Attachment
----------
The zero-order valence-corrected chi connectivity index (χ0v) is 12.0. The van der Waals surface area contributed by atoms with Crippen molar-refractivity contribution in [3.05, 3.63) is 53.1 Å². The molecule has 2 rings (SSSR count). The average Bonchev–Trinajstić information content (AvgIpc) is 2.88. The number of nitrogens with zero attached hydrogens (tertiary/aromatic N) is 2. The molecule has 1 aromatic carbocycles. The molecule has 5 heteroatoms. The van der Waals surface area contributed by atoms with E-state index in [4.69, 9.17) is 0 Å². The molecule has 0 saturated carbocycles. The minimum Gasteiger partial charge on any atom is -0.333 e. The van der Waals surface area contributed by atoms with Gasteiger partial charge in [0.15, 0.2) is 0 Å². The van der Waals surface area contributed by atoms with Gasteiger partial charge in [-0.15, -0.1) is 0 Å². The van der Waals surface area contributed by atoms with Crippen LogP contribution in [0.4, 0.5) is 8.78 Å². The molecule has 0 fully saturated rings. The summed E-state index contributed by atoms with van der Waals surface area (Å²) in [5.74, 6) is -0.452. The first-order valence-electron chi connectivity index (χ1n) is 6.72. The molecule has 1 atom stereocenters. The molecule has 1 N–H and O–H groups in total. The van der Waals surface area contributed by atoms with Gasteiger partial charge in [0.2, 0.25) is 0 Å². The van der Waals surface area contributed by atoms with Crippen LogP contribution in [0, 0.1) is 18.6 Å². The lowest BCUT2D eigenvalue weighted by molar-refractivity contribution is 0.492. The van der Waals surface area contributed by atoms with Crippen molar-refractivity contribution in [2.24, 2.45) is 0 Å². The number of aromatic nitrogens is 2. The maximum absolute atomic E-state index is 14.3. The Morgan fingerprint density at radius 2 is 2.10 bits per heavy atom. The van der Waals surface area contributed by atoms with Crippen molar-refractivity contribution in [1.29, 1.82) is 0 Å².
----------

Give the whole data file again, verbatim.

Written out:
The zero-order valence-corrected chi connectivity index (χ0v) is 12.0. The van der Waals surface area contributed by atoms with Crippen molar-refractivity contribution in [3.05, 3.63) is 53.1 Å². The molecule has 2 rings (SSSR count). The average Bonchev–Trinajstić information content (AvgIpc) is 2.88. The number of nitrogens with zero attached hydrogens (tertiary/aromatic N) is 2. The molecule has 1 aromatic carbocycles. The molecule has 5 heteroatoms. The van der Waals surface area contributed by atoms with E-state index in [4.69, 9.17) is 0 Å². The molecule has 0 saturated carbocycles. The minimum Gasteiger partial charge on any atom is -0.333 e. The van der Waals surface area contributed by atoms with Gasteiger partial charge in [0.15, 0.2) is 0 Å². The van der Waals surface area contributed by atoms with Gasteiger partial charge in [-0.15, -0.1) is 0 Å². The van der Waals surface area contributed by atoms with Crippen LogP contribution in [0.4, 0.5) is 8.78 Å². The molecule has 0 fully saturated rings. The summed E-state index contributed by atoms with van der Waals surface area (Å²) in [5.74, 6) is -0.452. The first-order valence-electron chi connectivity index (χ1n) is 6.72. The molecule has 1 atom stereocenters. The molecule has 1 N–H and O–H groups in total. The van der Waals surface area contributed by atoms with Gasteiger partial charge in [0.2, 0.25) is 0 Å². The van der Waals surface area contributed by atoms with Crippen LogP contribution in [0, 0.1) is 18.6 Å². The lowest BCUT2D eigenvalue weighted by molar-refractivity contribution is 0.492. The van der Waals surface area contributed by atoms with Crippen molar-refractivity contribution in [2.24, 2.45) is 0 Å². The number of aromatic nitrogens is 2. The maximum absolute atomic E-state index is 14.3. The Morgan fingerprint density at radius 2 is 2.10 bits per heavy atom. The van der Waals surface area contributed by atoms with Crippen molar-refractivity contribution in [1.29, 1.82) is 0 Å².